Corbett family shocked over US retrial

A North Carolina Court of Appeal ruled yesterday that Molly and Tom Martens are entitled to a new trial following an appeal of their convictions for the second-degree murder of Jason Corbett.

Corbett family shocked over US retrial

The family of the Irish businessman murdered at his home in North Carolina almost five years ago have expressed their shock that the father and daughter serving life sentences for his violent killing will get a retrial.

A North Carolina Court of Appeal ruled yesterday that Molly and Tom Martens are entitled to a new trial following an appeal of their convictions for the second-degree murder of Jason Corbett.

The 39-year-old father of two from Limerick was beaten to death with an aluminium baseball bat and a paving stone at the North Carolina home he shared with Molly, his second wife.

Molly and Tom, who claimed they had acted in self-defence, are serving 20- to 25-year jail sentences for second-degree murder. The pair began the process of appealing their convictions in 2018.

In a 169-page ruling published yesterday, the North Carolina Court of Appeal ordered a new trial due to a number of “prejudicial errors”.

The court described the case as “deceptively simple”, boiling down to whether Tom and Molly had lawfully used deadly force to defend themselves during an altercation with Jason.

“Certain evidentiary errors” in the Martens’ original trial were so prejudicial they inhibited their ability to present a full defence, the Court of Appeal ruled.

“Moreover, the trial court erred in instructing the jury on the aggressor doctrine as to Tom, given the absence of evidence to support such an instruction,” said the court.

Tom Martens, who is serving life for second-degree murder.
Tom Martens, who is serving life for second-degree murder.

The ruling of the three judges on the panel was not unanimous, with one of the judges dissenting.

Prosecutors in the case now have until mid-March to lodge a petition to appeal this ruling to the North Carolina supreme court.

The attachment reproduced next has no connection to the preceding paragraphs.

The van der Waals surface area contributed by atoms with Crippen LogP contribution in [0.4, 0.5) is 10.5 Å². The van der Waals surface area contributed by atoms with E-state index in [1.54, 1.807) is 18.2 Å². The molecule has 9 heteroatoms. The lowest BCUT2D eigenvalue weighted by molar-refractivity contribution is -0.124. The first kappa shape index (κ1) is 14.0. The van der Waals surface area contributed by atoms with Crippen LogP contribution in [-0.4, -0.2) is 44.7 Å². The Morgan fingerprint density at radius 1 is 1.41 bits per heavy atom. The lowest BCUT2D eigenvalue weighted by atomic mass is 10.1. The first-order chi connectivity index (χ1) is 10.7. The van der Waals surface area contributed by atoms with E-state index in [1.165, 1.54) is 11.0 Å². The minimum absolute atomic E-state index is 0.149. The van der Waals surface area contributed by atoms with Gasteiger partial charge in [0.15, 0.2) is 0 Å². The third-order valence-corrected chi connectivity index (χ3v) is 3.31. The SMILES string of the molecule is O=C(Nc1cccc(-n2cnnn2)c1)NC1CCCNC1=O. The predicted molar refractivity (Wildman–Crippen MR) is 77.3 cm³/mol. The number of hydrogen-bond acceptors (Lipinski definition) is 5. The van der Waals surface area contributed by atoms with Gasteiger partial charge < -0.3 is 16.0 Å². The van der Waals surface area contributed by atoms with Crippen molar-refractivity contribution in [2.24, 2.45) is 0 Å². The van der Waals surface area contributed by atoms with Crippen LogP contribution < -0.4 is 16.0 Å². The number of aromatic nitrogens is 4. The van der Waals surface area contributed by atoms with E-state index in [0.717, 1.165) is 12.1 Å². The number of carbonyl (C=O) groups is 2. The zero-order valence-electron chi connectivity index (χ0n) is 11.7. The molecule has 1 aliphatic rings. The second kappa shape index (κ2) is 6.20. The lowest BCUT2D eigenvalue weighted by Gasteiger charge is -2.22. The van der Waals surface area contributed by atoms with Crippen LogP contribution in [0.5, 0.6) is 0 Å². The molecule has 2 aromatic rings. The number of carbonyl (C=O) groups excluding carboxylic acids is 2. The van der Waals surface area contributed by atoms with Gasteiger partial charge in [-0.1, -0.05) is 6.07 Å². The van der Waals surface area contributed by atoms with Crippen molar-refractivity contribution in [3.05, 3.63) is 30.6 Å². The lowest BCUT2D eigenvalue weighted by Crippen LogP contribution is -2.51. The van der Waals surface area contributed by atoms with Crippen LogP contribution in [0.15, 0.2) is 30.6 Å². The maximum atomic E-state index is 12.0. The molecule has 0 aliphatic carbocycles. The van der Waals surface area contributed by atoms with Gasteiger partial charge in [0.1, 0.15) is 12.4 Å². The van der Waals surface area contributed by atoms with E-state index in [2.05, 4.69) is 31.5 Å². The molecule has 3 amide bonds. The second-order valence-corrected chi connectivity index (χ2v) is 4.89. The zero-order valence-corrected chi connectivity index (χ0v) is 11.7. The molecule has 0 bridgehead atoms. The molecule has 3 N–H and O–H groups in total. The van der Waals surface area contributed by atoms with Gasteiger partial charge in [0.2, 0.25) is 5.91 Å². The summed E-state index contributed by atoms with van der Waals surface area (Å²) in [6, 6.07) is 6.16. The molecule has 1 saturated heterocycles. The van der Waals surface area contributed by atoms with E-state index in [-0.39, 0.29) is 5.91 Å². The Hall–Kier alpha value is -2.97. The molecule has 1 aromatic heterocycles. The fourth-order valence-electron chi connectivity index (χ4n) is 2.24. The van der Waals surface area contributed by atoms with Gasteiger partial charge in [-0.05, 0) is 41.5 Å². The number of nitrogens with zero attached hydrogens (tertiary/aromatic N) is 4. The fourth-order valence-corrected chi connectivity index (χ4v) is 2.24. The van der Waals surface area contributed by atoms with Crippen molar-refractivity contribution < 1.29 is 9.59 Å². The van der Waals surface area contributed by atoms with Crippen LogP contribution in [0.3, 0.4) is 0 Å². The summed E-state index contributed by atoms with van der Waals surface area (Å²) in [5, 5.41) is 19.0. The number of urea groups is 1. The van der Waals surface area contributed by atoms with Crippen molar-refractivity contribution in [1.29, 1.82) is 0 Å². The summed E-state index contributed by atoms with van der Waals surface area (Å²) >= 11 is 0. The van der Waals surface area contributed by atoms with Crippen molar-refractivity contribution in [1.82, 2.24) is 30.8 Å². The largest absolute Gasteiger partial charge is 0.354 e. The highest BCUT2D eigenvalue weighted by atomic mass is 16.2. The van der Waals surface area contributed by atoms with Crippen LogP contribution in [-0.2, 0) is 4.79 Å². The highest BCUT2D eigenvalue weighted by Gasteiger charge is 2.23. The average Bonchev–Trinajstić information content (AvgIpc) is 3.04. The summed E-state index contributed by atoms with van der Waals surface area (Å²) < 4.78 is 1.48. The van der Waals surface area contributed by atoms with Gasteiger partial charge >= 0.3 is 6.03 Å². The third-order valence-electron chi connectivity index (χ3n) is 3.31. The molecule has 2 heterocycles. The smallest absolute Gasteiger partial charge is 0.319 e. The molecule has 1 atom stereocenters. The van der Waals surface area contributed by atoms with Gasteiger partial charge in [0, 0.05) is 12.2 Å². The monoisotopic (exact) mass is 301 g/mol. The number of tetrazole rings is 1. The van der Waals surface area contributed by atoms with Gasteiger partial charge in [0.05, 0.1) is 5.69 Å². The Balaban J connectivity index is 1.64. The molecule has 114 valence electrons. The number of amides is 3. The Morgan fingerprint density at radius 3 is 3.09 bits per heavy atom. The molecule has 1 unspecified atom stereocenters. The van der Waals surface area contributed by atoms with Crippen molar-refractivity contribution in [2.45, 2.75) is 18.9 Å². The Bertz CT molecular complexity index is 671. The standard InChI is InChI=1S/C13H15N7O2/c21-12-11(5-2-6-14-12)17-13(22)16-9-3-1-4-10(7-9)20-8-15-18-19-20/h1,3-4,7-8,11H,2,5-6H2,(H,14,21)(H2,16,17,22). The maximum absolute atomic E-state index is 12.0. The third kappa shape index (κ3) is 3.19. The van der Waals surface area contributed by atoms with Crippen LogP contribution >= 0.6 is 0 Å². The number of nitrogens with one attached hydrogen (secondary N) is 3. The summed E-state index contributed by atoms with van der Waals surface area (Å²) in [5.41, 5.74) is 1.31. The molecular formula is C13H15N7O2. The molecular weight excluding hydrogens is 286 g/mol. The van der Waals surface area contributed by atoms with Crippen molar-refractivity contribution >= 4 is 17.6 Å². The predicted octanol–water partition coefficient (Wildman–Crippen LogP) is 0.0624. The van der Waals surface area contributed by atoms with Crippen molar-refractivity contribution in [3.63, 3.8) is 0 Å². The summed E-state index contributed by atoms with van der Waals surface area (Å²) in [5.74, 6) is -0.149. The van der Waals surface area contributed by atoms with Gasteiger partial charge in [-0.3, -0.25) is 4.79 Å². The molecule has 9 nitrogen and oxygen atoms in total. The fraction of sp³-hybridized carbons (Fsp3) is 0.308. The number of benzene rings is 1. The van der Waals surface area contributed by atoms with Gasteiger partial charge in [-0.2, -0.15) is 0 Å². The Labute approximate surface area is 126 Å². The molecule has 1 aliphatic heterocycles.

Jason’s family in Limerick have reacted to the decision with shock.

A spokesperson for the family said they are aware of the Court of Appeals decision.

“We will not be commenting at this time on the decision and we would ask that our family’s privacy would be respected,” said the spokesperson. “We will not be making any further comment at this time.”

Lawyers acting for the Martens had argued that statements given by Jason’s children, Jack and Sarah, to social workers following Mr Corbett’s death should have been allowed to be entered as evidence in their trial.

They also argued that the judge in the trial excluded key evidence that explained Tom Martens’ mindset on the night in question, and alleged juror misconduct.

The Martens family have welcomed the Court of Appeal ruling. Mike Earnest, Ms Martens’ uncle, said the ruling backs their argument that the father and daughter did not receive a fair trial from day-one.

“We don’t know if Tom and Molly will be released at some stage on bail if the Court of Appeal ruling is referred to the Supreme Court,” said Mr Earnest.

“This ruling has turned the whole case against my niece and brother-in-law on its head. In the trial, Molly was found not to be the aggressor and now it has been shown that Tom wasn’t an aggressor in this case by the appeal court.”

Mr Earnest said he does not know how long it will take for a retrial to be held but added it could take anything from up to six to 18 months before it will come before the courts.

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